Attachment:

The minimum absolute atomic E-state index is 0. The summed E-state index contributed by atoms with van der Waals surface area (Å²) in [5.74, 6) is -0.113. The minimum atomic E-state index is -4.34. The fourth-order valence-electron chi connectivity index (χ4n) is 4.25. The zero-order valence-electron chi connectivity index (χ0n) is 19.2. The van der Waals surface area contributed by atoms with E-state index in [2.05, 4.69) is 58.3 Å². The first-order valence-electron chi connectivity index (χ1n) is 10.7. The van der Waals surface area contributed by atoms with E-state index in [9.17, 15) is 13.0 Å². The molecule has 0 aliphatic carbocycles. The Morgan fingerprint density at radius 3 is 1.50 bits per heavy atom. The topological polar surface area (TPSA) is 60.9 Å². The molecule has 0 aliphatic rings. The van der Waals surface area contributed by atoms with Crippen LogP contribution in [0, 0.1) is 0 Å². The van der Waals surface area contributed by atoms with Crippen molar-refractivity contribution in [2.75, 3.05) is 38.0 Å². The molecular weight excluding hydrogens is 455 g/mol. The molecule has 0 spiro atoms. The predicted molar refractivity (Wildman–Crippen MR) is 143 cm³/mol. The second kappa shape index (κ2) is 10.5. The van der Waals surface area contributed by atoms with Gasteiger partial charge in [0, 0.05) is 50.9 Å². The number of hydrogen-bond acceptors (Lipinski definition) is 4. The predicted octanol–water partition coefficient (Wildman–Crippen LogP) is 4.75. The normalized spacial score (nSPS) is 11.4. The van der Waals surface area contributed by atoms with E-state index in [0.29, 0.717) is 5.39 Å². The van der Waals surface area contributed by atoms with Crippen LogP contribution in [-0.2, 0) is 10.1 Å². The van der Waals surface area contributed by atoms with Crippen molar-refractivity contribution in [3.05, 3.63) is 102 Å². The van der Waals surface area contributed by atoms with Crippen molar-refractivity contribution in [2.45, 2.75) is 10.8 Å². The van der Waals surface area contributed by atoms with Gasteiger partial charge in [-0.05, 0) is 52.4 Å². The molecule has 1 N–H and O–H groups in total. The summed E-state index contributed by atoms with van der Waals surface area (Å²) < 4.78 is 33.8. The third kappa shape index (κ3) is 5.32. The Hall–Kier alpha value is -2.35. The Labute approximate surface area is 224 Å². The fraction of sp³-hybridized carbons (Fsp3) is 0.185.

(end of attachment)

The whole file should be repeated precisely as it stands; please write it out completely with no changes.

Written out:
The minimum absolute atomic E-state index is 0. The summed E-state index contributed by atoms with van der Waals surface area (Å²) in [5.74, 6) is -0.113. The minimum atomic E-state index is -4.34. The fourth-order valence-electron chi connectivity index (χ4n) is 4.25. The zero-order valence-electron chi connectivity index (χ0n) is 19.2. The van der Waals surface area contributed by atoms with E-state index in [2.05, 4.69) is 58.3 Å². The first-order valence-electron chi connectivity index (χ1n) is 10.7. The van der Waals surface area contributed by atoms with E-state index in [9.17, 15) is 13.0 Å². The molecule has 0 aliphatic carbocycles. The Morgan fingerprint density at radius 3 is 1.50 bits per heavy atom. The topological polar surface area (TPSA) is 60.9 Å². The molecule has 0 aliphatic rings. The van der Waals surface area contributed by atoms with Crippen LogP contribution in [0, 0.1) is 0 Å². The van der Waals surface area contributed by atoms with Crippen molar-refractivity contribution in [2.75, 3.05) is 38.0 Å². The molecular weight excluding hydrogens is 455 g/mol. The molecule has 0 spiro atoms. The predicted molar refractivity (Wildman–Crippen MR) is 143 cm³/mol. The second kappa shape index (κ2) is 10.5. The van der Waals surface area contributed by atoms with Gasteiger partial charge in [0, 0.05) is 50.9 Å². The number of hydrogen-bond acceptors (Lipinski definition) is 4. The predicted octanol–water partition coefficient (Wildman–Crippen LogP) is 4.75. The normalized spacial score (nSPS) is 11.4. The van der Waals surface area contributed by atoms with E-state index in [0.29, 0.717) is 5.39 Å². The van der Waals surface area contributed by atoms with Crippen LogP contribution in [-0.2, 0) is 10.1 Å². The van der Waals surface area contributed by atoms with Crippen molar-refractivity contribution in [3.05, 3.63) is 102 Å². The van der Waals surface area contributed by atoms with Crippen molar-refractivity contribution in [2.45, 2.75) is 10.8 Å². The van der Waals surface area contributed by atoms with Gasteiger partial charge in [-0.05, 0) is 52.4 Å². The molecule has 1 N–H and O–H groups in total. The summed E-state index contributed by atoms with van der Waals surface area (Å²) < 4.78 is 33.8. The third kappa shape index (κ3) is 5.32. The Hall–Kier alpha value is -2.35. The Labute approximate surface area is 224 Å². The fraction of sp³-hybridized carbons (Fsp3) is 0.185.